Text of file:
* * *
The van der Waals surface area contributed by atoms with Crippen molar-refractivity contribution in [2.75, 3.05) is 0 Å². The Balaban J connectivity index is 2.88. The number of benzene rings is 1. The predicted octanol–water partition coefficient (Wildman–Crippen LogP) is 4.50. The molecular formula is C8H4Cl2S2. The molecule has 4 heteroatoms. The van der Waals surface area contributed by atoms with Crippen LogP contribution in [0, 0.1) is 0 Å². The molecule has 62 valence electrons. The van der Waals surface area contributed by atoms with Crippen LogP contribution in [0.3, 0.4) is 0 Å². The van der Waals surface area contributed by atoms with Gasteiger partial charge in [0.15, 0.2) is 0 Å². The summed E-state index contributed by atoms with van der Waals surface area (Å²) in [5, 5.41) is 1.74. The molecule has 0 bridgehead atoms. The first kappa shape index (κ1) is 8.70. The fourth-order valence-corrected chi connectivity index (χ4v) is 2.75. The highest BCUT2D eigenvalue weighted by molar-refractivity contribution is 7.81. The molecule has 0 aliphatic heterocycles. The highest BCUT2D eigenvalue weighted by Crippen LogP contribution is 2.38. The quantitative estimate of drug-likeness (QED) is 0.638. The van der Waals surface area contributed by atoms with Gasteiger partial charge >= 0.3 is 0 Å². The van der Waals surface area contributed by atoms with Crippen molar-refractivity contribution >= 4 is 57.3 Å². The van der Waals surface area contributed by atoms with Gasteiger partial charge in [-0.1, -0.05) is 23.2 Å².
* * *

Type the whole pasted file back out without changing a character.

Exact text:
The van der Waals surface area contributed by atoms with Crippen molar-refractivity contribution in [2.75, 3.05) is 0 Å². The Balaban J connectivity index is 2.88. The number of benzene rings is 1. The predicted octanol–water partition coefficient (Wildman–Crippen LogP) is 4.50. The molecular formula is C8H4Cl2S2. The molecule has 4 heteroatoms. The van der Waals surface area contributed by atoms with Crippen LogP contribution in [0, 0.1) is 0 Å². The molecule has 62 valence electrons. The van der Waals surface area contributed by atoms with Crippen LogP contribution in [0.3, 0.4) is 0 Å². The van der Waals surface area contributed by atoms with Gasteiger partial charge in [0.15, 0.2) is 0 Å². The summed E-state index contributed by atoms with van der Waals surface area (Å²) in [5, 5.41) is 1.74. The molecule has 0 bridgehead atoms. The first kappa shape index (κ1) is 8.70. The fourth-order valence-corrected chi connectivity index (χ4v) is 2.75. The highest BCUT2D eigenvalue weighted by molar-refractivity contribution is 7.81. The molecule has 0 aliphatic heterocycles. The highest BCUT2D eigenvalue weighted by Crippen LogP contribution is 2.38. The quantitative estimate of drug-likeness (QED) is 0.638. The van der Waals surface area contributed by atoms with Gasteiger partial charge >= 0.3 is 0 Å². The van der Waals surface area contributed by atoms with Crippen molar-refractivity contribution >= 4 is 57.3 Å². The van der Waals surface area contributed by atoms with Gasteiger partial charge in [-0.1, -0.05) is 23.2 Å².